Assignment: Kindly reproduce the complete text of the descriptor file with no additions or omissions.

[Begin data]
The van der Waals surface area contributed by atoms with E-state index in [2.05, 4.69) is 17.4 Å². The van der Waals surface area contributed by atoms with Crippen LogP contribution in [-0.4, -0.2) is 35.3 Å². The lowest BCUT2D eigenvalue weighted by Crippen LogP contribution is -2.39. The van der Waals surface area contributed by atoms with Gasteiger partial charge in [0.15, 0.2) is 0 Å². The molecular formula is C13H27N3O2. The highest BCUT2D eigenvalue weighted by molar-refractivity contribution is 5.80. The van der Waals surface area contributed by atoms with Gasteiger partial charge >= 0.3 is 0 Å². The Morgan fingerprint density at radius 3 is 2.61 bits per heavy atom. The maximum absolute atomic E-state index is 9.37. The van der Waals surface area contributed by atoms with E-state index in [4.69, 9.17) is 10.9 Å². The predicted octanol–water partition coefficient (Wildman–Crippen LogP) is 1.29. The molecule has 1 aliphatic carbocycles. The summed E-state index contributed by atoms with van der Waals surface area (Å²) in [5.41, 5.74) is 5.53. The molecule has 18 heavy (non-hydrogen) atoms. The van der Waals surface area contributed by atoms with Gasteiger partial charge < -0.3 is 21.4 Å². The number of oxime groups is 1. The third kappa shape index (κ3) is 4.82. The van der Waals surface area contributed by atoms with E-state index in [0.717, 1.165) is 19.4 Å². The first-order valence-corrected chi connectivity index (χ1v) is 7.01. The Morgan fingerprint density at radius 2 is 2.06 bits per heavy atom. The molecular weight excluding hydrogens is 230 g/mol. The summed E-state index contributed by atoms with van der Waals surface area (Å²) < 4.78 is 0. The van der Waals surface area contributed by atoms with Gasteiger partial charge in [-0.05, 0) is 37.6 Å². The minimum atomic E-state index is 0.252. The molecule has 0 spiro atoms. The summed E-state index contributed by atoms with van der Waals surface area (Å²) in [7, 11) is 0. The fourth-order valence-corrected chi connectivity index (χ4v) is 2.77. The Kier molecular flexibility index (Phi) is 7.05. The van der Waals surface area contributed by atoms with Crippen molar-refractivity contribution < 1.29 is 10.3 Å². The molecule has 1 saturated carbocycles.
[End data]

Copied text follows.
The van der Waals surface area contributed by atoms with E-state index in [2.05, 4.69) is 17.4 Å². The van der Waals surface area contributed by atoms with Crippen LogP contribution in [-0.4, -0.2) is 35.3 Å². The lowest BCUT2D eigenvalue weighted by Crippen LogP contribution is -2.39. The van der Waals surface area contributed by atoms with Gasteiger partial charge in [0.15, 0.2) is 0 Å². The molecular formula is C13H27N3O2. The highest BCUT2D eigenvalue weighted by molar-refractivity contribution is 5.80. The van der Waals surface area contributed by atoms with Gasteiger partial charge >= 0.3 is 0 Å². The Morgan fingerprint density at radius 3 is 2.61 bits per heavy atom. The maximum absolute atomic E-state index is 9.37. The van der Waals surface area contributed by atoms with E-state index in [4.69, 9.17) is 10.9 Å². The predicted octanol–water partition coefficient (Wildman–Crippen LogP) is 1.29. The molecule has 1 aliphatic carbocycles. The summed E-state index contributed by atoms with van der Waals surface area (Å²) in [5.41, 5.74) is 5.53. The molecule has 18 heavy (non-hydrogen) atoms. The van der Waals surface area contributed by atoms with Gasteiger partial charge < -0.3 is 21.4 Å². The number of oxime groups is 1. The third kappa shape index (κ3) is 4.82. The van der Waals surface area contributed by atoms with E-state index in [0.717, 1.165) is 19.4 Å². The first-order valence-corrected chi connectivity index (χ1v) is 7.01. The Morgan fingerprint density at radius 2 is 2.06 bits per heavy atom. The molecular weight excluding hydrogens is 230 g/mol. The summed E-state index contributed by atoms with van der Waals surface area (Å²) < 4.78 is 0. The van der Waals surface area contributed by atoms with Gasteiger partial charge in [-0.05, 0) is 37.6 Å². The minimum atomic E-state index is 0.252. The molecule has 0 spiro atoms. The summed E-state index contributed by atoms with van der Waals surface area (Å²) in [7, 11) is 0. The fourth-order valence-corrected chi connectivity index (χ4v) is 2.77. The Kier molecular flexibility index (Phi) is 7.05. The van der Waals surface area contributed by atoms with Crippen molar-refractivity contribution < 1.29 is 10.3 Å². The molecule has 1 saturated carbocycles.